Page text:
The Court was satisfied with the attorneys seeking to extend Mr Giles June 2013 BDBN.

However, given the Enduring Power of Attorney document did not authorise the attorneys in respect of conflict transactions, the attorneys were not permitted to update Mr Giles Binding Death Benefit Nomination (to 50/50 to Mrs Giles and Nicholas).

The Court upheld the extension of the June 2013 BDBN to the extent of the 47.5% to Mrs Giles and 47.5% to Nicholas.  The remaining 5% was left to the trustee of the superannuation fund to deal with.

Things to remember

  1. Having a Binding Death Benefit Nomination and an Enduring Power of Attorney is crucial.
  2. An attorney will have the power to extend or renew your Binding Death Benefit Nomination providing the superannuation fund trust deed does not restrict it. It is possible that if the attorney is authorised for conflict transactions, the attorney may be able to change your Binding Death Benefit Nomination.
  3. If you are an attorney, before you update a principal’s Binding Death Benefit Nomination you must check the superannuation fund trust deed.

If you have any questions in relation to this blog, please do not hesitate to contact us.

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The information provided in this article is for general information and educative purposes in summary form on legal topics which is current at the time it is published. The content does not constitute legal advice or recommendations and should not be relied upon as such. Whilst every care has been taken in the preparation of this article, Wills, Estates and Probate Lawyers (WEP Lawyers) cannot accept responsibility for any errors, including those caused by negligence, in the material. We make no representations, statements or warranties about the accuracy or completeness of the information and you should not rely on it. You are advised to make your own independent inquiries regarding the accuracy of any information provided on this website. WEP Lawyers does not guarantee, and accepts no legal responsibility whatsoever arising from or in connection to the accuracy, reliability, currency, correctness or completeness of any material contained in this article. Links to third party websites or articles does not constitute any endorsement or approval of those sites or the owners of those sites. Nothing in this article should be construed as granting any licence or right for you to use that content. You should consult the third party’s terms and conditions of use in relation to any third-party content. WEP Lawyers disclaims all responsibility and all liability (including liability for negligence) for all expenses, losses, damages and costs you might incur as a result of the information being inaccurate or incomplete in any way. Appropriate legal advice should always be obtained in actual situations.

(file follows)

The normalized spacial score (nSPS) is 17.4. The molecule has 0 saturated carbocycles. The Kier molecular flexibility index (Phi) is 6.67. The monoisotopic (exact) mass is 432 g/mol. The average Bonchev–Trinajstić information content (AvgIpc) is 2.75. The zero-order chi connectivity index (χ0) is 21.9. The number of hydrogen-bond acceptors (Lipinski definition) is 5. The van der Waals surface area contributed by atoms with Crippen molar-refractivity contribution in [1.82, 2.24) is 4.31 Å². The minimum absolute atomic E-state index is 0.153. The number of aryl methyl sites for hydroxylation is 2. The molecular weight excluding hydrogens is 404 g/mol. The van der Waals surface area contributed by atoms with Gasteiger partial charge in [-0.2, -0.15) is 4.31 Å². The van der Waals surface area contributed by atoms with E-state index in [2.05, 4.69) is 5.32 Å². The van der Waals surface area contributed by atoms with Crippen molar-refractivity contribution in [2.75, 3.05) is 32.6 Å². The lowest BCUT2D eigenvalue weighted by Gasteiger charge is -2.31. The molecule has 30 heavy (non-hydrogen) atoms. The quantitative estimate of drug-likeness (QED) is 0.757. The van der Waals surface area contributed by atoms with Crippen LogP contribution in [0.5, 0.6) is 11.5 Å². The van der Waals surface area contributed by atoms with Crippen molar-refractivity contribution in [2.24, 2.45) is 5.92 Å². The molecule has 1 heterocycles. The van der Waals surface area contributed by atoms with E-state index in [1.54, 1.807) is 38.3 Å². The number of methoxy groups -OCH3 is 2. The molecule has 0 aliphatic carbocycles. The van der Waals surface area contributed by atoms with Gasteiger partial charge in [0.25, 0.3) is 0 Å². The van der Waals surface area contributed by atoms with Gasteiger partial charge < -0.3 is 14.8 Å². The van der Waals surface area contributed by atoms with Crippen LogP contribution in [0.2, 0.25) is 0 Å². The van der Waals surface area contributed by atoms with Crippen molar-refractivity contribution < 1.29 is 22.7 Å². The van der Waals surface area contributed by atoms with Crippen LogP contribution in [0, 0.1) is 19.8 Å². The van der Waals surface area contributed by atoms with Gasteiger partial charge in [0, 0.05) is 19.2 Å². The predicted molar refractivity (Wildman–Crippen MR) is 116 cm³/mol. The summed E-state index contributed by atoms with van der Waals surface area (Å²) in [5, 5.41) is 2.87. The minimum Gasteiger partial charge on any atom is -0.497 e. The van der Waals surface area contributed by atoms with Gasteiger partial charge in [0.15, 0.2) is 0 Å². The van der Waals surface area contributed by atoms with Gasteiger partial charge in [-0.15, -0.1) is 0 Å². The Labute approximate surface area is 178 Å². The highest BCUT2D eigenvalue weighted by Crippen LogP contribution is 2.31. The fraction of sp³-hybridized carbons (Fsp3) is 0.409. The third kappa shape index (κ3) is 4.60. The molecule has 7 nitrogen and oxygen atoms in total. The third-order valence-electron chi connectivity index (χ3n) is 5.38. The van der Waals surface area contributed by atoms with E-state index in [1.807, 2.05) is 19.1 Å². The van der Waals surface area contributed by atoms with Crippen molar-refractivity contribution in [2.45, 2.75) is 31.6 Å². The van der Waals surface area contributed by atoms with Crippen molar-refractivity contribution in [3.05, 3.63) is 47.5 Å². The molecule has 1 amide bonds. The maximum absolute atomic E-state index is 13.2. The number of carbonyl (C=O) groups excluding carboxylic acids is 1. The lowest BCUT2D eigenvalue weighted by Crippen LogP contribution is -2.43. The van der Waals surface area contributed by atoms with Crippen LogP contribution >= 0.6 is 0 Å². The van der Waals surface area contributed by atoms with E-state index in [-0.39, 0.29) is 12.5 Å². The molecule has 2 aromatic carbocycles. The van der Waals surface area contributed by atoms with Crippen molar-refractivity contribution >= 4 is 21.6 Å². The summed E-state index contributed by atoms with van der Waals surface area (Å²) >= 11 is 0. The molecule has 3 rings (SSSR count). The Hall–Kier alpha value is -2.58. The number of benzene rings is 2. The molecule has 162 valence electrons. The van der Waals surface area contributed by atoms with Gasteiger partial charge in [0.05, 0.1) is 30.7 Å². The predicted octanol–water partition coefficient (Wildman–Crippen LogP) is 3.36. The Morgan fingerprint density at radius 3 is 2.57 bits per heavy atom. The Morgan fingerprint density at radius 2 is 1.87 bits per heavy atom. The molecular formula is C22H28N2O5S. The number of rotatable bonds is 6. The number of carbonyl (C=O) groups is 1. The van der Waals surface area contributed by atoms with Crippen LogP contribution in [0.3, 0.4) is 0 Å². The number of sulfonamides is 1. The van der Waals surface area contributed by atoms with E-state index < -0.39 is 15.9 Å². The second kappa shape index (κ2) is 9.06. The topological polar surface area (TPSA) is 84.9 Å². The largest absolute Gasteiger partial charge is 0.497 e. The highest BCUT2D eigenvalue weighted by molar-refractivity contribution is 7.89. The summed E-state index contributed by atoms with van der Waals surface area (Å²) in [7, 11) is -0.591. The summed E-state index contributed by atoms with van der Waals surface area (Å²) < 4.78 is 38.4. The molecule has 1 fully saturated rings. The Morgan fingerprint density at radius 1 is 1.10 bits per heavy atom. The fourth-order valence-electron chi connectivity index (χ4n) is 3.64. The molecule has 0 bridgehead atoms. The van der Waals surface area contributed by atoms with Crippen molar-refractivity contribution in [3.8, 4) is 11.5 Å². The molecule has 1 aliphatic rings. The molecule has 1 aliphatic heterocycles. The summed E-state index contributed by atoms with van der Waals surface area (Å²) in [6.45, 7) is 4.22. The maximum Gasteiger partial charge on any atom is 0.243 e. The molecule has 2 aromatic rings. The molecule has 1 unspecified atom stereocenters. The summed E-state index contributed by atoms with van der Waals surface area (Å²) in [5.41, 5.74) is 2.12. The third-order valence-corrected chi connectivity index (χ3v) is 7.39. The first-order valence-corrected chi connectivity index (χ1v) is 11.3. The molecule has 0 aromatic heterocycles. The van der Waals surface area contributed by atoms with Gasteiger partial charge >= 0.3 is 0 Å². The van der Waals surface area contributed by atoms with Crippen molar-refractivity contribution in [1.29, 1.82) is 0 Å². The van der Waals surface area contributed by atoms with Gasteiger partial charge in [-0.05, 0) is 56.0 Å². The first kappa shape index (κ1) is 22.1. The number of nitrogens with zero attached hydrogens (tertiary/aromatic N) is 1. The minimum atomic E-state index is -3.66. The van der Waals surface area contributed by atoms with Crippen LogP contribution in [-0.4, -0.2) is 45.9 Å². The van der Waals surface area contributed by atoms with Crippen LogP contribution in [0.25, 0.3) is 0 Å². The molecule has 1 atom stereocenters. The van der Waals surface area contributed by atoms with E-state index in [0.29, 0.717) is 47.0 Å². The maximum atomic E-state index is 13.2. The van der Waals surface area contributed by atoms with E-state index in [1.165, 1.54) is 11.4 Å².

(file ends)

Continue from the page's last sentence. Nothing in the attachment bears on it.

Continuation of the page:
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Written by—

Chloe Kopilovic